MARIE-CARMELLE ELIE, M.D.
The diagnosis and management of blunt cardiac injury, formerly known as myocardial contusion, has challenged clinicians for decades. Caused primarily by motor vehicle collisions, significant blunt cardiac injury carries a high mortality rate. Yet no reliable diagnostic test exists to identify those patients at greatest risk for anadverse outcome. A literature search using the MEDLINE database was performed to compose a review of epidemiology, diagnostic intervention, and therapeutic approach. The results of the search indicate that, along with a high index of suspicion, utilizing a combination of electrocardiogram, troponin, and echocardiography for appropriate patients may improve the diagnosis, risk stratification anddisposition of patients sustaining blunt cardiac injury. Key Words: Myocardial contusion, myocardial concussion, myocardial rupture, blunt cardiac injury, pericardial tamponade, blunt trauma, echocardiography, pericardiocentesis, cardiogenic failure.
Introduction THE TERM “BLUNT CARDIAC INJURY” (BCI) describes a spectrum of myocardial lesions acquired from non-penetrating mechanisms. Sequelae fromthese injuries range from the benign to catastrophic. Traumatic injuries remain the fifth leading killer of Americans (1). It has been estimated that in the prehospital setting, 20% of traumatic deaths are caused by cardiac-related injuries (2). Over the past 2 decades, the improvement of prehospital transport and early implementation of advanced life support (ALS) have enabled victims of formerlynonsurvivable cardiac injuries to arrive in advance of terminal shock. A heightened level of suspicion and early identification of the blunt cardiac injury is vital. Reliable detection, however is challenging, as there are still no diagnostic criteria for blunt cardiac injury (3).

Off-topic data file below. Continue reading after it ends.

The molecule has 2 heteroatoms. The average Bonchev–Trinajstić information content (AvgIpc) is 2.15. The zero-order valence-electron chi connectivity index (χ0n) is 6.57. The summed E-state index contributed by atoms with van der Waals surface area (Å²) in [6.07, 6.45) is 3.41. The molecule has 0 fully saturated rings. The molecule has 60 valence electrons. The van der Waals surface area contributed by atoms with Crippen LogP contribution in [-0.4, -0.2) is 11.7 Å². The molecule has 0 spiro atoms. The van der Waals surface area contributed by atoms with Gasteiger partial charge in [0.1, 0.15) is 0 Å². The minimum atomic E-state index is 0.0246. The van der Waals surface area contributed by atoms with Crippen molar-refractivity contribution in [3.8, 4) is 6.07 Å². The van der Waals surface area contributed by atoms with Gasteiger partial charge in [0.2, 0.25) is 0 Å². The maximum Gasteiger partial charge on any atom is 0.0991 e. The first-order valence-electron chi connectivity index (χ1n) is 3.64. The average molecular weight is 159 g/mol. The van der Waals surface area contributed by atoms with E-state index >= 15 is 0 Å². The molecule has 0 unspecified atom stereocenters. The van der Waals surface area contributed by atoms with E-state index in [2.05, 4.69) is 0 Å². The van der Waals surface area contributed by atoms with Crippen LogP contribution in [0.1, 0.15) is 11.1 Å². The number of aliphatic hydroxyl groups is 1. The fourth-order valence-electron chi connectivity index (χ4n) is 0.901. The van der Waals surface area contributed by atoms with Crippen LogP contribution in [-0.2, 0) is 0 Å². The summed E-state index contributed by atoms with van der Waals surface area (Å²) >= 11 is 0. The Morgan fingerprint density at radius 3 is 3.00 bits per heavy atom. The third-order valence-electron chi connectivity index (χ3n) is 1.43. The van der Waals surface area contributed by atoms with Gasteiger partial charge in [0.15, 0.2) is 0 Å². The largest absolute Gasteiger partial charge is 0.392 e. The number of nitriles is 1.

Assistant Professor, Division of Emergency Medicine, Department of Surgery and Division of Critical Care, Department ofMedicine Director of Emergency Critical Care, University of Medicine and Dentistry of New Jersey, New Jersey Medical School, Newark, NJ. Address all correspondence to Marie-Carmelle Elie, M.D., 150 Bergen Street, M219, Newark, New Jersey 07103; email: firstname.lastname@example.org Accepted for publication July 2005.
Nomenclature Historically, the term “myocardial contusion and concussion” wascriticized for its lack of specificity for severity and injury pattern. “Myocardial contusion” was used as a general term encompassing the gamut of myocardial injuries. The true incidence of myocardial injury is difficult to discern, since studies differ in their diagnostic criteria. The reported incidence of myocardial contusion ranges from 17 – 70% in different study populations despite similarmechanisms of injury (2, 3). The interpretation of literature using these terms remains problematic and fails to assist in the identification of patients at greatest risk. In 1992, Mattox recommended the replacement of “myocardial contusion and concussion” with “blunt cardiac injury” along with specific descriptors to provide less ambiguous identification of the injury and its sequelae (Table) (3). Thefollowing review presents an evidencebased approach to the evaluation and management of the patient who presents with blunt thoracic injury that may involve a cardiac injury. Epidemiology The Centers for Disease Control and Prevention (CDC) reports that approximately 30,000 pa© THE MOUNT SINAI JOURNAL OF MEDICINE Vol. 73 No. 2 March 2006
Vol. 73 No. 2
BLUNT CARDIAC INJURY—ELIE
TABLETypes of Blunt Cardiac Injury (3) Blunt Blunt Blunt Blunt Blunt Blunt cardiac cardiac cardiac cardiac cardiac cardiac injury injury injury injury injury injury with with with with with with minor ECG or enzyme abnormality complex arrhythmia coronary artery thrombosis free wall rupture septal rupture cardiac failure
Copied with permission from Mattox KL, Flint LM, Carrico CJ, et al. Blunt...